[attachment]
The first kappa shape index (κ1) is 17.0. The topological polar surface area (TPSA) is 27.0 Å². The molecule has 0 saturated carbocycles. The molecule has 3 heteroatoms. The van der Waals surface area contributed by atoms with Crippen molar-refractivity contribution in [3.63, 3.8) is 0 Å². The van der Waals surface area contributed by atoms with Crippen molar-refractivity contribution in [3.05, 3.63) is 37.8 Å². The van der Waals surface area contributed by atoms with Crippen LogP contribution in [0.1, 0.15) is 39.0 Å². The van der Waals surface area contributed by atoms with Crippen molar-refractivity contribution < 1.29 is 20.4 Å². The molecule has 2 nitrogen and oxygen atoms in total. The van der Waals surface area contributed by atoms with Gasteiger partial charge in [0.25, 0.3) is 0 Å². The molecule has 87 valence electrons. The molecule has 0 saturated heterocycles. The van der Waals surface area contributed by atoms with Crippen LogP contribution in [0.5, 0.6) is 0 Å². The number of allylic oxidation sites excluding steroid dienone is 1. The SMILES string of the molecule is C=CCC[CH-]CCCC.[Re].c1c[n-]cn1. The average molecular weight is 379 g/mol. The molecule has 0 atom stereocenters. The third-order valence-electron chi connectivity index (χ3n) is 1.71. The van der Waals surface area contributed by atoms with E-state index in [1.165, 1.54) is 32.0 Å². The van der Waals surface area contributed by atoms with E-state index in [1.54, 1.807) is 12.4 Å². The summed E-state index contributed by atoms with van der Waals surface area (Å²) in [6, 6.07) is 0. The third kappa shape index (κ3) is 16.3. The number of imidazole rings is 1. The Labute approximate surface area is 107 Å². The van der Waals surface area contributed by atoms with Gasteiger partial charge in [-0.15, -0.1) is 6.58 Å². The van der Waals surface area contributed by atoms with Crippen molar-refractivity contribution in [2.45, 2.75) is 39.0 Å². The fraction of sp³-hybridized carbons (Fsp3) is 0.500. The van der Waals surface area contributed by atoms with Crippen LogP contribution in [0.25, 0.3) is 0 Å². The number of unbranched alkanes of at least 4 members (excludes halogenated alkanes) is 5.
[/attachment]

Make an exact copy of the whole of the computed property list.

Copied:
The first kappa shape index (κ1) is 17.0. The topological polar surface area (TPSA) is 27.0 Å². The molecule has 0 saturated carbocycles. The molecule has 3 heteroatoms. The van der Waals surface area contributed by atoms with Crippen molar-refractivity contribution in [3.63, 3.8) is 0 Å². The van der Waals surface area contributed by atoms with Crippen molar-refractivity contribution in [3.05, 3.63) is 37.8 Å². The van der Waals surface area contributed by atoms with Crippen LogP contribution in [0.1, 0.15) is 39.0 Å². The van der Waals surface area contributed by atoms with Crippen molar-refractivity contribution < 1.29 is 20.4 Å². The molecule has 2 nitrogen and oxygen atoms in total. The van der Waals surface area contributed by atoms with Gasteiger partial charge in [0.25, 0.3) is 0 Å². The molecule has 87 valence electrons. The molecule has 0 saturated heterocycles. The van der Waals surface area contributed by atoms with Crippen LogP contribution in [0.5, 0.6) is 0 Å². The number of allylic oxidation sites excluding steroid dienone is 1. The SMILES string of the molecule is C=CCC[CH-]CCCC.[Re].c1c[n-]cn1. The average molecular weight is 379 g/mol. The molecule has 0 atom stereocenters. The third-order valence-electron chi connectivity index (χ3n) is 1.71. The van der Waals surface area contributed by atoms with E-state index in [1.165, 1.54) is 32.0 Å². The van der Waals surface area contributed by atoms with E-state index in [1.54, 1.807) is 12.4 Å². The summed E-state index contributed by atoms with van der Waals surface area (Å²) in [6, 6.07) is 0. The third kappa shape index (κ3) is 16.3. The number of imidazole rings is 1. The Labute approximate surface area is 107 Å². The van der Waals surface area contributed by atoms with Gasteiger partial charge in [-0.15, -0.1) is 6.58 Å². The van der Waals surface area contributed by atoms with Crippen molar-refractivity contribution in [2.45, 2.75) is 39.0 Å². The fraction of sp³-hybridized carbons (Fsp3) is 0.500. The van der Waals surface area contributed by atoms with Crippen LogP contribution in [0.25, 0.3) is 0 Å². The number of unbranched alkanes of at least 4 members (excludes halogenated alkanes) is 5.